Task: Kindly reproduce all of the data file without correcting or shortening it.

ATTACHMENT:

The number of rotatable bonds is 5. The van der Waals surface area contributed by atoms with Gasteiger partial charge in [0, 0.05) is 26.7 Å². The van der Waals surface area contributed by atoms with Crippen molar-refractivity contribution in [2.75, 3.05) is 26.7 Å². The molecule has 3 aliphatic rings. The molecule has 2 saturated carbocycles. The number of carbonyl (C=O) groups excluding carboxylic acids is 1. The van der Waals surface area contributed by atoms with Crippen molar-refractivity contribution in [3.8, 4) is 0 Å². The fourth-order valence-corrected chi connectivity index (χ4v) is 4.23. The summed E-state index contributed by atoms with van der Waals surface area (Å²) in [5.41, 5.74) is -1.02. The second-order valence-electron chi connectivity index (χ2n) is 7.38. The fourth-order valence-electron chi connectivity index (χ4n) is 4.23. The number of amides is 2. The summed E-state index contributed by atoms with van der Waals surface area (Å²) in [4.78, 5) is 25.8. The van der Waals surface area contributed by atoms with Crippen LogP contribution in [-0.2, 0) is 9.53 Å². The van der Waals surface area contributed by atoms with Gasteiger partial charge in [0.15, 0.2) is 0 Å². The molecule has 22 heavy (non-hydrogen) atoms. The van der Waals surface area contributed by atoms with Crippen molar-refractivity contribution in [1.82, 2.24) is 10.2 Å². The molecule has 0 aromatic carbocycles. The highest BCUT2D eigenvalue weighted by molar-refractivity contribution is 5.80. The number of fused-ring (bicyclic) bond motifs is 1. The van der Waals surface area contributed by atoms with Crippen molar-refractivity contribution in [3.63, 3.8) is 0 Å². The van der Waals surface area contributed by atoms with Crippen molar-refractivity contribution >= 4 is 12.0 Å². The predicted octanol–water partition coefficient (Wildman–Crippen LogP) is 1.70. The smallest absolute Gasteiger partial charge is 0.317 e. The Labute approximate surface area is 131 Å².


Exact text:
The number of rotatable bonds is 5. The van der Waals surface area contributed by atoms with Gasteiger partial charge in [0, 0.05) is 26.7 Å². The van der Waals surface area contributed by atoms with Crippen molar-refractivity contribution in [2.75, 3.05) is 26.7 Å². The molecule has 3 aliphatic rings. The molecule has 2 saturated carbocycles. The number of carbonyl (C=O) groups excluding carboxylic acids is 1. The van der Waals surface area contributed by atoms with Crippen molar-refractivity contribution in [3.8, 4) is 0 Å². The fourth-order valence-corrected chi connectivity index (χ4v) is 4.23. The summed E-state index contributed by atoms with van der Waals surface area (Å²) in [5.41, 5.74) is -1.02. The second-order valence-electron chi connectivity index (χ2n) is 7.38. The fourth-order valence-electron chi connectivity index (χ4n) is 4.23. The number of amides is 2. The summed E-state index contributed by atoms with van der Waals surface area (Å²) in [4.78, 5) is 25.8. The van der Waals surface area contributed by atoms with Crippen LogP contribution in [-0.2, 0) is 9.53 Å². The van der Waals surface area contributed by atoms with Gasteiger partial charge in [0.15, 0.2) is 0 Å². The molecule has 22 heavy (non-hydrogen) atoms. The van der Waals surface area contributed by atoms with Crippen molar-refractivity contribution in [1.82, 2.24) is 10.2 Å². The molecule has 0 aromatic carbocycles. The highest BCUT2D eigenvalue weighted by molar-refractivity contribution is 5.80. The number of fused-ring (bicyclic) bond motifs is 1. The van der Waals surface area contributed by atoms with Crippen molar-refractivity contribution in [3.63, 3.8) is 0 Å². The van der Waals surface area contributed by atoms with Crippen molar-refractivity contribution >= 4 is 12.0 Å². The predicted octanol–water partition coefficient (Wildman–Crippen LogP) is 1.70. The smallest absolute Gasteiger partial charge is 0.317 e. The Labute approximate surface area is 131 Å².